(CNN)Former President Donald Trump has spent months spreading lies about the 2020 election, which he himself is now calling “THE BIG LIE” as he continues to claim that a massive conspiracy robbed him of a second term.
The result is that many Republicans now question the election results — and the lie has taken on a life of its own.
In Washington, congressional Republicans who recently ousted Wyoming Rep. Liz Cheney from the party’s leadership over her decision to call Trump out for his lies mostly united Wednesday against a review of the January 6 Capitol insurrection those lies helped incite.
Trump’s allies in Arizona are undertaking a sketchy, circus-like review of 2020 ballots in Maricopa County, even though local officials — themselves Republicans — are openly objecting to the process, which comes months after the state’s election was certified by its Republican governor. (Trump allies are now pushing for a similar review in Georgia, where Republican officials also certified President Joe Biden’s victory.)
In key states around the country, more restrictive election laws are being enacted, ostensibly to guard against fraud that did not happen.
I went back to CNN’s fact checks and historical warnings to put together this guide to the Big Lie and its various elements.
Where did the term “the Big Lie” come from?
It comes from Adolf Hitler, actually. In Mein Kampf, he accused Jews of spreading lies about how the German army performed in World War I.
The historian Zachary Jonathan Jacobson wrote about it in The Washington Post a few years ago:
Adolf Hitler first defined the Big Lie as a deviant tool wielded by Viennese Jews to discredit the Germans’ deportment in World War I. Yet, in tragically ironic fashion, it was Hitler and his Nazi regime that actually employed the mendacious strategy. In an effort to rewrite history and blame European Jews for Germany’s defeat in World War I, Hitler and his propaganda minister accused them of profiting from the war, consorting with foreign powers and “war shirking” (avoiding conscription). Jews, Hitler contended, were the weak underbelly of the Weimer state that exposed the loyal and true German population to catastrophic collapse. To sell this narrative, Joseph Goebbels insisted “all effective propaganda must be limited to a very few points and must harp on these in slogans until the last member of the public understands.”
Why did people start using that term to describe the 2020 election?
Use of the phrase started as a way for Trump critics to warn about the toxic nature of his election lies.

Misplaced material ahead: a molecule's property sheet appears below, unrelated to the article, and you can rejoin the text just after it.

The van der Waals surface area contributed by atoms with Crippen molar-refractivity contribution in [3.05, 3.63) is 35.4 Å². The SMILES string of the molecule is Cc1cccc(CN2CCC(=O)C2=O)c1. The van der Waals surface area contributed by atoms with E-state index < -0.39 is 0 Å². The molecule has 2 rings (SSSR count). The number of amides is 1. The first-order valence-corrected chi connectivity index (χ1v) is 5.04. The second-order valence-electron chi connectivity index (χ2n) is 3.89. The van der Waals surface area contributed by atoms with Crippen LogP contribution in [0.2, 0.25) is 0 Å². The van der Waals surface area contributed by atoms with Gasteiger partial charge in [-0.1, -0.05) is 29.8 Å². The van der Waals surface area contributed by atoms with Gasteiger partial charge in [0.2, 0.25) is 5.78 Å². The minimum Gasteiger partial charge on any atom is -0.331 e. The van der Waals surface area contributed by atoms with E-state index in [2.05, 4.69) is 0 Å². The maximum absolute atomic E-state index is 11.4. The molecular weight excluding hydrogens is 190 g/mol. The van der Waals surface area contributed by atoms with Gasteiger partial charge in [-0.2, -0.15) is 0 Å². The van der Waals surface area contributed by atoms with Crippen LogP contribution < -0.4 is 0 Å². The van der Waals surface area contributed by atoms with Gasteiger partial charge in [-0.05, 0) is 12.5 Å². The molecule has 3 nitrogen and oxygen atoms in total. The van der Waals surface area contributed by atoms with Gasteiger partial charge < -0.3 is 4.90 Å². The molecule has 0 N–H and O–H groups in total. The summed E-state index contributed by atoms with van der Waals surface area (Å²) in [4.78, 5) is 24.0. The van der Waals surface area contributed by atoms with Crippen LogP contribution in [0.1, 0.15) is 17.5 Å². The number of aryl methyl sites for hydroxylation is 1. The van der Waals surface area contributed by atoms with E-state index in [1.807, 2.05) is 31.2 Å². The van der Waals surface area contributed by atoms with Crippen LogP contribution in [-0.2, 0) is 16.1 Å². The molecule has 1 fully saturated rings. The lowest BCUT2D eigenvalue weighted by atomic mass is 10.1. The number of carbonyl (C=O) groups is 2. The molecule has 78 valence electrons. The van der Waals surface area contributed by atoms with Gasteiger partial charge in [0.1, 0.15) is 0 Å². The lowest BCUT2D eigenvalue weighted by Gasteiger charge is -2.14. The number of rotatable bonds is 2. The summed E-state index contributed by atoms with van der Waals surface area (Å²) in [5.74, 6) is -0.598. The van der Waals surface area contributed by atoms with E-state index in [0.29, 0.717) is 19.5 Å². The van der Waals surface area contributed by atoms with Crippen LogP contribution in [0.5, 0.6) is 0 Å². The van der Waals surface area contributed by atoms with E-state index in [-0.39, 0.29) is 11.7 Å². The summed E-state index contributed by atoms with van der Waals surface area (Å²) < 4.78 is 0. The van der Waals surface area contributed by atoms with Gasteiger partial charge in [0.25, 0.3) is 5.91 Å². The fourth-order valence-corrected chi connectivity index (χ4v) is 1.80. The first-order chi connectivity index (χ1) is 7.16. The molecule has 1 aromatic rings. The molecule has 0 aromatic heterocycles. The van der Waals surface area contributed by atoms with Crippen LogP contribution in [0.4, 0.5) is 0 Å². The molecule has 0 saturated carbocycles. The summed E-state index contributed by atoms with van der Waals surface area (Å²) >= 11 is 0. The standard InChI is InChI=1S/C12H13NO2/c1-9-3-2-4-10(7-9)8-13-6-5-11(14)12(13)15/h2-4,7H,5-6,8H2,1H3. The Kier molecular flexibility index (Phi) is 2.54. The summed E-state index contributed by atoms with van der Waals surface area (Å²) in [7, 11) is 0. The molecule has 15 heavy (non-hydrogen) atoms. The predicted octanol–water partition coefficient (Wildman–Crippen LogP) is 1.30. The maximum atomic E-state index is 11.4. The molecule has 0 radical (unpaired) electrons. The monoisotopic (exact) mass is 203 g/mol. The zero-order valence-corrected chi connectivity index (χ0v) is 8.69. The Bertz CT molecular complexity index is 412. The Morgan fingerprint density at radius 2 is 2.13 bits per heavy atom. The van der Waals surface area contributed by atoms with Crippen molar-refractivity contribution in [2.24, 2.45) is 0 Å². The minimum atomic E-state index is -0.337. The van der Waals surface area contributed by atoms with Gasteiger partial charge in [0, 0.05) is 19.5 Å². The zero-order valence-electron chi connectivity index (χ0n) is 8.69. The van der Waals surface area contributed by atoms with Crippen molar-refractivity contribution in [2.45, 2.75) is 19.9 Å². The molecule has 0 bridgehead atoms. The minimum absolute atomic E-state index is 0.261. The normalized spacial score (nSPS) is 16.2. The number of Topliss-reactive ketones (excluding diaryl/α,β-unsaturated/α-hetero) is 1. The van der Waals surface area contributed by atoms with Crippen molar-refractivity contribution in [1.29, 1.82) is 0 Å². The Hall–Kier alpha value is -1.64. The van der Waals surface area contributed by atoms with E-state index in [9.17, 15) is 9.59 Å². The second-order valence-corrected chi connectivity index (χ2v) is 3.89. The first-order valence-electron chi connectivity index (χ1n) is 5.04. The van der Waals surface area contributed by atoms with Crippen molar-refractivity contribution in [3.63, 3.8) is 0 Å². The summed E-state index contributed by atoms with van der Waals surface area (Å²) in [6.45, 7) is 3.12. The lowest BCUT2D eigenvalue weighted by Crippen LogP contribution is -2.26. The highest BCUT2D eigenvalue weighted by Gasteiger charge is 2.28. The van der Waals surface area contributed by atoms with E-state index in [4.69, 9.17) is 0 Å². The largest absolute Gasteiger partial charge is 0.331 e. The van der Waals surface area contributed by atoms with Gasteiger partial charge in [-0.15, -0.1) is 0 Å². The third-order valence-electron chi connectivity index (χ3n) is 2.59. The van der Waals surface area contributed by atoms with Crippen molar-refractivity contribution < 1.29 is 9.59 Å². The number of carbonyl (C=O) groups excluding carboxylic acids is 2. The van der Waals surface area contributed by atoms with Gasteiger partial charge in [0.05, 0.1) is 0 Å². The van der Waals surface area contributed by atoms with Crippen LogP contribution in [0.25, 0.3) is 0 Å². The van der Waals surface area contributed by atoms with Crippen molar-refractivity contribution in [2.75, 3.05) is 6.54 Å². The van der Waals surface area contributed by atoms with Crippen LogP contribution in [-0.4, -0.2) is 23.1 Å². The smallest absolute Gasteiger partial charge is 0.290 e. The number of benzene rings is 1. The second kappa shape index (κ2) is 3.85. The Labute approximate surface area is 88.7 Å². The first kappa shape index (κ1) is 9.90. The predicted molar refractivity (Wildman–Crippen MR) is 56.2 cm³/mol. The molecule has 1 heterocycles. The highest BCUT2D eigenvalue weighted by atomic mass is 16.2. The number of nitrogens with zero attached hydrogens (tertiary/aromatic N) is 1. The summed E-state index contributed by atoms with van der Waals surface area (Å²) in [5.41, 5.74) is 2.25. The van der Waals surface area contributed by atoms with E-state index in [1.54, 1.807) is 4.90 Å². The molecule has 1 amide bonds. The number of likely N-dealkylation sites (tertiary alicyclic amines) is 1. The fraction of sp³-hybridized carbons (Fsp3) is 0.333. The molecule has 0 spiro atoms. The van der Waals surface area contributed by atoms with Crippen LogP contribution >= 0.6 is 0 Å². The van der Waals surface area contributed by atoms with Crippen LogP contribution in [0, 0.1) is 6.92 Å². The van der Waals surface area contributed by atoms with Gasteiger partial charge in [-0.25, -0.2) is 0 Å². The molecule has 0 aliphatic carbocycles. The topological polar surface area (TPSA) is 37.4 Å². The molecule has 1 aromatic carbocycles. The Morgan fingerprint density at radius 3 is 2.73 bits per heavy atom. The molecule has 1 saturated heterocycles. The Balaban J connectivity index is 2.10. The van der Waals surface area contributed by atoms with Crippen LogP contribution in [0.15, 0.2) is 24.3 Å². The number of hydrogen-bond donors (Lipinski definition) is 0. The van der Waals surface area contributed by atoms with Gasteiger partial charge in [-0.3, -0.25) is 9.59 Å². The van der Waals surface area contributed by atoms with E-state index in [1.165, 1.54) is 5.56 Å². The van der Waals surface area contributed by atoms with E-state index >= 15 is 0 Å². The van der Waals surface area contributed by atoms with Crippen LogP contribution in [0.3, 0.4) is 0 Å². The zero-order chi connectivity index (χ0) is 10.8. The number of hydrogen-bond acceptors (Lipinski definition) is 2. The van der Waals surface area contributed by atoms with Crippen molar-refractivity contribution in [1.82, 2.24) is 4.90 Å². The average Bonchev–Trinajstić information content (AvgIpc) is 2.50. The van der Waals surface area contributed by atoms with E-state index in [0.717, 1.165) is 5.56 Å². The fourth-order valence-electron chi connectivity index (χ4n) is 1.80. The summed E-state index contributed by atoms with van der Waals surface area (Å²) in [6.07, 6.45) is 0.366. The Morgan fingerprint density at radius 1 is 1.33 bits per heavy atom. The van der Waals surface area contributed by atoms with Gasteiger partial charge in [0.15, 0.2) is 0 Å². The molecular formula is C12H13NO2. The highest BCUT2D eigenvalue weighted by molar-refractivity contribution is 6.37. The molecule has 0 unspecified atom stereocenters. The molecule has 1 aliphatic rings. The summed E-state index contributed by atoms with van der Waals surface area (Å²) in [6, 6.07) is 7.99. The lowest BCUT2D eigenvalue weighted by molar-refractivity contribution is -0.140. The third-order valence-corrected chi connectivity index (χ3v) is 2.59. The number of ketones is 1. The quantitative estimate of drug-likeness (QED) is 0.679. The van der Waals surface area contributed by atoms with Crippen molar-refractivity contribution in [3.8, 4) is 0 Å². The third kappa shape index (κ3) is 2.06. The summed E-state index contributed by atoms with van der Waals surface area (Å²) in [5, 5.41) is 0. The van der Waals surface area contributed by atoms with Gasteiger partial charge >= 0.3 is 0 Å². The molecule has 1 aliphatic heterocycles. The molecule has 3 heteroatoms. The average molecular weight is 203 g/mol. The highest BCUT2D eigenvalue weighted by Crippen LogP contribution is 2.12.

Here’s Joe Lockhart, a Democratic communications specialist and CNN commentator, writing about it in January.
And historian Timothy Snyder, author of “On Tyranny,” used it in the wake of the January 6 insurrection. “The idea that Mr. Biden didn’t win the election is a big lie,” he told CNN’s Brian Stelter. “It’s a big lie because you have to disbelieve all kinds of evidence to believe in it. It’s a big lie because you have to believe in a huge conspiracy in order to believe it. And it’s a big lie because, if you believe it, it demands you take radical action. So this is one way we have really moved forwards towards authoritarianism and away from democracy. It’s coming to a peak right now.”
How did Trump come to adopt the term?
This is another irony.
There have long been warnings about Trump’s lies. That Jacobson story in the Post is from 2018. Trump falsely claimed after the 2016 election, which he won, that millions of people had illegally voted for his opponent, Hillary Clinton. Leading up to the 2020 election, Trump again routinely asserted that voting in the US would be rigged against him, and afterward, when he denied his loss, critics began using the term “the Big Lie” to describe his rejection of the factual world.
Trump, master propagandist, has since seized the term from his critics and now routinely uses it to claim it is he who is the victim of untruths and conspiracies. “The Fraudulent Presidential Election of 2020 will be, from this day forth, known as THE BIG LIE! ” he said in a statement issued by his PAC on May 3.
Since then, Trump’s use of it to claim his own persecution has arguably eclipsed its use to warn about hi
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